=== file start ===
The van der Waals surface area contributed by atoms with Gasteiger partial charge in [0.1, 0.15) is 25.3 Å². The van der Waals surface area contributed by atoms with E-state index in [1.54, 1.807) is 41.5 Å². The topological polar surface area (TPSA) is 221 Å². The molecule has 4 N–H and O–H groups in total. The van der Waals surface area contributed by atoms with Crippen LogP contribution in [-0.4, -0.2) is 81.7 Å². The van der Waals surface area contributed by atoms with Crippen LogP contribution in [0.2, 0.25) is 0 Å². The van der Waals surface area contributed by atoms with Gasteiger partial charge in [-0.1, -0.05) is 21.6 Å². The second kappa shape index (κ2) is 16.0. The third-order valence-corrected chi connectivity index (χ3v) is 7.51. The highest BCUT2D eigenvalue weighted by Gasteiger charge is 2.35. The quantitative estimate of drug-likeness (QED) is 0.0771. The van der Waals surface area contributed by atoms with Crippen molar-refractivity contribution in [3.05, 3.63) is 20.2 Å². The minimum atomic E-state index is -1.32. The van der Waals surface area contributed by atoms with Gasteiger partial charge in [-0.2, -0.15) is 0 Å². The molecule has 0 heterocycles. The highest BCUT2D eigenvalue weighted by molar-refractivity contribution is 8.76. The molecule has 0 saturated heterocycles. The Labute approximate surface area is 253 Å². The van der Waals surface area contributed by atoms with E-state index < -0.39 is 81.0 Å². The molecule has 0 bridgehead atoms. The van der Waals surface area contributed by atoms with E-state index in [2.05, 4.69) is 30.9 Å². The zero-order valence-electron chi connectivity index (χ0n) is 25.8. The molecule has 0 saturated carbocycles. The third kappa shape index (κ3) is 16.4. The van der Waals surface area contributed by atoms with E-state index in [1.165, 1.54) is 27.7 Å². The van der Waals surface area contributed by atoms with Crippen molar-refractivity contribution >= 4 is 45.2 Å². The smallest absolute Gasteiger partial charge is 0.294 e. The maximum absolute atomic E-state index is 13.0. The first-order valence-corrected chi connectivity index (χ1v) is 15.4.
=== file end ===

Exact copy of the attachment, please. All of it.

The van der Waals surface area contributed by atoms with Gasteiger partial charge in [0.1, 0.15) is 25.3 Å². The van der Waals surface area contributed by atoms with E-state index in [1.54, 1.807) is 41.5 Å². The topological polar surface area (TPSA) is 221 Å². The molecule has 4 N–H and O–H groups in total. The van der Waals surface area contributed by atoms with Crippen LogP contribution in [-0.4, -0.2) is 81.7 Å². The van der Waals surface area contributed by atoms with Crippen LogP contribution in [0.2, 0.25) is 0 Å². The van der Waals surface area contributed by atoms with Gasteiger partial charge in [-0.1, -0.05) is 21.6 Å². The second kappa shape index (κ2) is 16.0. The third-order valence-corrected chi connectivity index (χ3v) is 7.51. The highest BCUT2D eigenvalue weighted by Gasteiger charge is 2.35. The quantitative estimate of drug-likeness (QED) is 0.0771. The van der Waals surface area contributed by atoms with Crippen molar-refractivity contribution in [3.05, 3.63) is 20.2 Å². The minimum atomic E-state index is -1.32. The van der Waals surface area contributed by atoms with Gasteiger partial charge in [-0.2, -0.15) is 0 Å². The molecule has 0 heterocycles. The highest BCUT2D eigenvalue weighted by molar-refractivity contribution is 8.76. The molecule has 0 saturated heterocycles. The Labute approximate surface area is 253 Å². The van der Waals surface area contributed by atoms with E-state index < -0.39 is 81.0 Å². The molecule has 0 bridgehead atoms. The van der Waals surface area contributed by atoms with E-state index in [2.05, 4.69) is 30.9 Å². The zero-order valence-electron chi connectivity index (χ0n) is 25.8. The molecule has 0 saturated carbocycles. The third kappa shape index (κ3) is 16.4. The van der Waals surface area contributed by atoms with E-state index in [1.165, 1.54) is 27.7 Å². The van der Waals surface area contributed by atoms with Crippen molar-refractivity contribution >= 4 is 45.2 Å². The smallest absolute Gasteiger partial charge is 0.294 e. The maximum absolute atomic E-state index is 13.0. The first-order valence-corrected chi connectivity index (χ1v) is 15.4.